Hammond U-Turn on Class 4 NICs
As we reported in our blog Spring Budget 2017 - Owner managers and the self employed worse off the self-employed were one of the biggest losers of the Spring Budget, when the Chancellor announced an increase by 1% on the main rate of class 4 NIC from April 2018, with a further 1% increase the year after. This increase was not to take effect for earnings above the upper earnings limit where the rate was to remain at 2%.
The Chancellor justified the increase by stating that as new pension rules have provided the same benefits to self-employed people and employees, this makes unfair the much higher NIC charges for employees compared to those suffered by the self-employed. He also stated that the scrapping of class 2 NIC’s from April 2018 (£148/year) goes part way towards compensating for the increase in class 4 NIC’s that will be due (of £370/year) for those with earnings above the upper earnings limit.
The Chancellor failed to acknowledge the historic reasoning behind the different rates between the employed and self-employed; that the self-employed received less support from the state in the form of welfare benefits and statutory payments. He made the rooky-error of assuming no one would be bothered about the self-employed. He failed to acknowledge the Tory manifesto of a tax rate freeze announced by his predecessor.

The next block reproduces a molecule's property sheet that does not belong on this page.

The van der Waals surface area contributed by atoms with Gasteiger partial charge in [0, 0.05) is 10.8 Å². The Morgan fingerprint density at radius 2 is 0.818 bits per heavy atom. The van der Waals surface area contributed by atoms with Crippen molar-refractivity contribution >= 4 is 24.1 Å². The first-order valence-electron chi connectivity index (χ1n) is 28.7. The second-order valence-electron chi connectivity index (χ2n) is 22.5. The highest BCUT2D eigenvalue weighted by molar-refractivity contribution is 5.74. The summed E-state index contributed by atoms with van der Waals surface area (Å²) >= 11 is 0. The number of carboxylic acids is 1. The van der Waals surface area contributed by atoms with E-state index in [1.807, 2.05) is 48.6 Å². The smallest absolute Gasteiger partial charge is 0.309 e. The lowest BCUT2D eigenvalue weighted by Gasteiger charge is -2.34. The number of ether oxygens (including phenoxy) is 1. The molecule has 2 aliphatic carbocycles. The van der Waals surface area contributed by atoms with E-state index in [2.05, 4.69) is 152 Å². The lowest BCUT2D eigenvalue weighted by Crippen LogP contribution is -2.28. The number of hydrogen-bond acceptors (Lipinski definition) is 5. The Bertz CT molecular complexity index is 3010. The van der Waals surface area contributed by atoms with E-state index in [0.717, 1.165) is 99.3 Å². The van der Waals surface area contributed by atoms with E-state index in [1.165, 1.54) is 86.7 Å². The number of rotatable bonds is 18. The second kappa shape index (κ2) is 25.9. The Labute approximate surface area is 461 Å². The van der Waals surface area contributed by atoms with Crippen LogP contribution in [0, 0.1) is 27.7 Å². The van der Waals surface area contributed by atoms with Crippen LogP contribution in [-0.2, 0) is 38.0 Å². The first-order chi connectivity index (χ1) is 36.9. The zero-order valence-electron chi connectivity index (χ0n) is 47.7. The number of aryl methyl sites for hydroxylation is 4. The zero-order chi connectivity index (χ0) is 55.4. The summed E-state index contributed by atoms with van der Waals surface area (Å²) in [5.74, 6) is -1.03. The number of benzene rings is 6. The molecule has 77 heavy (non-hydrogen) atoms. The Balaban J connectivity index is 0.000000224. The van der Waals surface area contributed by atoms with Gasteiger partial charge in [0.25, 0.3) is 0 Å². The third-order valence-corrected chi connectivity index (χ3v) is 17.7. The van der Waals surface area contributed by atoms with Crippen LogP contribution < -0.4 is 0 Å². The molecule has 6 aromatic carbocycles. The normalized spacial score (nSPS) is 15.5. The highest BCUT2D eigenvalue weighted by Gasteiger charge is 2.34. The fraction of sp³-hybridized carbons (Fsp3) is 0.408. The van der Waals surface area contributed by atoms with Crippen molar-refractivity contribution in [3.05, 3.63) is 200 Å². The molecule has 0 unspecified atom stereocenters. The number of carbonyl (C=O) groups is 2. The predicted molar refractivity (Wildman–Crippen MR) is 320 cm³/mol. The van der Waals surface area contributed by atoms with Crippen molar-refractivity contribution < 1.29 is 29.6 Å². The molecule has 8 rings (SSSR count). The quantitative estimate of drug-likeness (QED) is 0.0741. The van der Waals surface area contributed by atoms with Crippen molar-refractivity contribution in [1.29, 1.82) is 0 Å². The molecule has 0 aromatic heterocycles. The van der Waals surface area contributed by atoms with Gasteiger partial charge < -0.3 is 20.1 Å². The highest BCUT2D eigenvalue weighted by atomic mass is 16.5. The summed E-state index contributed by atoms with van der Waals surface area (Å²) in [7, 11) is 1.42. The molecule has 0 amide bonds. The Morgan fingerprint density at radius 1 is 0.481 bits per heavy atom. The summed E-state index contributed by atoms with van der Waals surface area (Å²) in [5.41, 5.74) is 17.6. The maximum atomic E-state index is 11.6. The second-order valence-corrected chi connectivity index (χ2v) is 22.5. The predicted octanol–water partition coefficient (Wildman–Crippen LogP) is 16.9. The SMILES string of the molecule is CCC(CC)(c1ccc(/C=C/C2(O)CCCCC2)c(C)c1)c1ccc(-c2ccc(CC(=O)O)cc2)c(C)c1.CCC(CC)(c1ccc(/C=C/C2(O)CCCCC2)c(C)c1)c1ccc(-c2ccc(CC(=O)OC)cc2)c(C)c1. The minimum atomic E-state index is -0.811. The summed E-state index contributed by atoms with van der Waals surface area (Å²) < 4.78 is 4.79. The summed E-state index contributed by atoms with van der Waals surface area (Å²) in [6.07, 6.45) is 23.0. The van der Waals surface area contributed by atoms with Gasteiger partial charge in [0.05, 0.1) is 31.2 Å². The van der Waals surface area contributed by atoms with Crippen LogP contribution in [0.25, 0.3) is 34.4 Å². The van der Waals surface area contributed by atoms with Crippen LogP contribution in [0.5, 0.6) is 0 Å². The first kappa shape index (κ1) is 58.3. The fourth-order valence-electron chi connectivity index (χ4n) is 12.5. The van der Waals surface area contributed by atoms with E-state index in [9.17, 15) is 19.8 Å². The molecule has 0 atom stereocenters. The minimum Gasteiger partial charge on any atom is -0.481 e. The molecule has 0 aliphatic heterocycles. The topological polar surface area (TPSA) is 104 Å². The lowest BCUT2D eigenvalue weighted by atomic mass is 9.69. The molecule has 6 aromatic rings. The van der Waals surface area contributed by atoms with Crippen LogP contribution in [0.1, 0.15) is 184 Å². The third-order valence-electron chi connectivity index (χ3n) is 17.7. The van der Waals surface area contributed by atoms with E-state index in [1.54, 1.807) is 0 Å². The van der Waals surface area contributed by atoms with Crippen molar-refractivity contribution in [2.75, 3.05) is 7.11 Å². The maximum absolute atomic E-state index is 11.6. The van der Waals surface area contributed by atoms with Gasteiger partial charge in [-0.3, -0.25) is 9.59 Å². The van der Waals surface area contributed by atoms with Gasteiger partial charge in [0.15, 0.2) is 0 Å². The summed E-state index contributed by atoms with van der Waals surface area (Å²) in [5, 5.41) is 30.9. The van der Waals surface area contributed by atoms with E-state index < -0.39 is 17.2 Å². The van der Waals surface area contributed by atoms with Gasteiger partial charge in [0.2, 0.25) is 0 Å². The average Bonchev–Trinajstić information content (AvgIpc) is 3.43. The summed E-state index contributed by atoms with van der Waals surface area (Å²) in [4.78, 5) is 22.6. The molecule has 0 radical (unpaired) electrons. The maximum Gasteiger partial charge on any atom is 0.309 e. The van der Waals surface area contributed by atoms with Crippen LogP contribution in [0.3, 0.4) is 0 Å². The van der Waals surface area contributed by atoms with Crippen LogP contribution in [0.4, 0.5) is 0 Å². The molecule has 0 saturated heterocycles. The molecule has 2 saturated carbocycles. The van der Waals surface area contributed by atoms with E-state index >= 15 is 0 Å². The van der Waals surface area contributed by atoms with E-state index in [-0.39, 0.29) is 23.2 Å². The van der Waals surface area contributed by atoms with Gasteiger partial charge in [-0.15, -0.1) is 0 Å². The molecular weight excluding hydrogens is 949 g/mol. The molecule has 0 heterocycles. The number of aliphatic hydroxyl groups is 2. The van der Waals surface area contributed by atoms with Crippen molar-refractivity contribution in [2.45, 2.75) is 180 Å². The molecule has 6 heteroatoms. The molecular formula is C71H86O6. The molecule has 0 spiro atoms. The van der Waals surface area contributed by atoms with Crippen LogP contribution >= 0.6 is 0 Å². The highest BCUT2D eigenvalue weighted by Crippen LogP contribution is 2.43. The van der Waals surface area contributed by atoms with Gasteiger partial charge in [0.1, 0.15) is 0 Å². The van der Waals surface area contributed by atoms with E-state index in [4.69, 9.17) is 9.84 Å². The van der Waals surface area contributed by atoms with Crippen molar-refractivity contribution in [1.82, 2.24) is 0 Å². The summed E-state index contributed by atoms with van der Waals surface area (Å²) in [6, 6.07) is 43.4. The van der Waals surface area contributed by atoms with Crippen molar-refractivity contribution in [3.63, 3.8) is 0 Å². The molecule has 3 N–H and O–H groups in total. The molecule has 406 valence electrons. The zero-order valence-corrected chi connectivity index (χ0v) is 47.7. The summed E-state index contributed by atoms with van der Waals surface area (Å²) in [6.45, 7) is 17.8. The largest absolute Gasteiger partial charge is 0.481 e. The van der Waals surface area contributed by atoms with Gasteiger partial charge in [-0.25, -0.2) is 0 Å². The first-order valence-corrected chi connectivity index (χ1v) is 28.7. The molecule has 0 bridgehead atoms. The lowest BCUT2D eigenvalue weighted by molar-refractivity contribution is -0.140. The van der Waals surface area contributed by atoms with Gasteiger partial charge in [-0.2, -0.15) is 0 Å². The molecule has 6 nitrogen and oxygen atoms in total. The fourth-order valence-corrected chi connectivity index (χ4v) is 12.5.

The effect - a media backlash in the face of these announcements; the result – a complete U-turn on the proposals 1 week later!
Yesterday, Mr Hammond told MPs in a Commons statement: “In the light of what has emerged as a clear view among colleagues and a significant section of the public, I have decided not to proceed with the Class 4 NIC measure set out in the Budget.”
The Chancellor confirmed that he will be using the Autumn Budget 2017 to “fund in full” the £2bn that will now be lost from the reversal of the proposed Class 4 NICs increase.
Author: Androulla Soteri
Title: Tax Development Manager